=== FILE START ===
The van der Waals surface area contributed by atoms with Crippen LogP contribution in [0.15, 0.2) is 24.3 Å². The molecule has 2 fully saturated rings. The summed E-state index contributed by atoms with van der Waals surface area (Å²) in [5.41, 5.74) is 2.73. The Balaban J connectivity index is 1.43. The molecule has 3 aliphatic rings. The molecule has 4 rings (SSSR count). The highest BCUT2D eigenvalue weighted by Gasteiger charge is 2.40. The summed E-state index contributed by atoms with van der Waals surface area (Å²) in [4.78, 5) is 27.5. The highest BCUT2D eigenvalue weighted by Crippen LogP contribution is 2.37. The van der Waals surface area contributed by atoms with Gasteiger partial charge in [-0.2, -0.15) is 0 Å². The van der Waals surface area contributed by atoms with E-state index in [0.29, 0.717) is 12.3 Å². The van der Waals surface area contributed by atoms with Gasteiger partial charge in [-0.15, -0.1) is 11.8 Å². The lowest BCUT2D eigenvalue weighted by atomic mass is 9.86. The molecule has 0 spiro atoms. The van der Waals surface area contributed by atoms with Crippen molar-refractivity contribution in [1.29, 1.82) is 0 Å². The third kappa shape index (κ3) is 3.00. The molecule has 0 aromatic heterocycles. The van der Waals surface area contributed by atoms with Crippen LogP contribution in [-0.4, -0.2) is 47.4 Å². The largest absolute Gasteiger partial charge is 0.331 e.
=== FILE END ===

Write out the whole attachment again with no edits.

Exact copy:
The van der Waals surface area contributed by atoms with Crippen LogP contribution in [0.15, 0.2) is 24.3 Å². The molecule has 2 fully saturated rings. The summed E-state index contributed by atoms with van der Waals surface area (Å²) in [5.41, 5.74) is 2.73. The Balaban J connectivity index is 1.43. The molecule has 3 aliphatic rings. The molecule has 4 rings (SSSR count). The highest BCUT2D eigenvalue weighted by Gasteiger charge is 2.40. The summed E-state index contributed by atoms with van der Waals surface area (Å²) in [4.78, 5) is 27.5. The highest BCUT2D eigenvalue weighted by Crippen LogP contribution is 2.37. The van der Waals surface area contributed by atoms with Gasteiger partial charge in [-0.2, -0.15) is 0 Å². The van der Waals surface area contributed by atoms with E-state index in [0.29, 0.717) is 12.3 Å². The van der Waals surface area contributed by atoms with Gasteiger partial charge in [-0.15, -0.1) is 11.8 Å². The lowest BCUT2D eigenvalue weighted by atomic mass is 9.86. The molecule has 0 spiro atoms. The van der Waals surface area contributed by atoms with Crippen molar-refractivity contribution in [1.29, 1.82) is 0 Å². The third kappa shape index (κ3) is 3.00. The molecule has 0 aromatic heterocycles. The van der Waals surface area contributed by atoms with Crippen LogP contribution in [-0.4, -0.2) is 47.4 Å². The largest absolute Gasteiger partial charge is 0.331 e.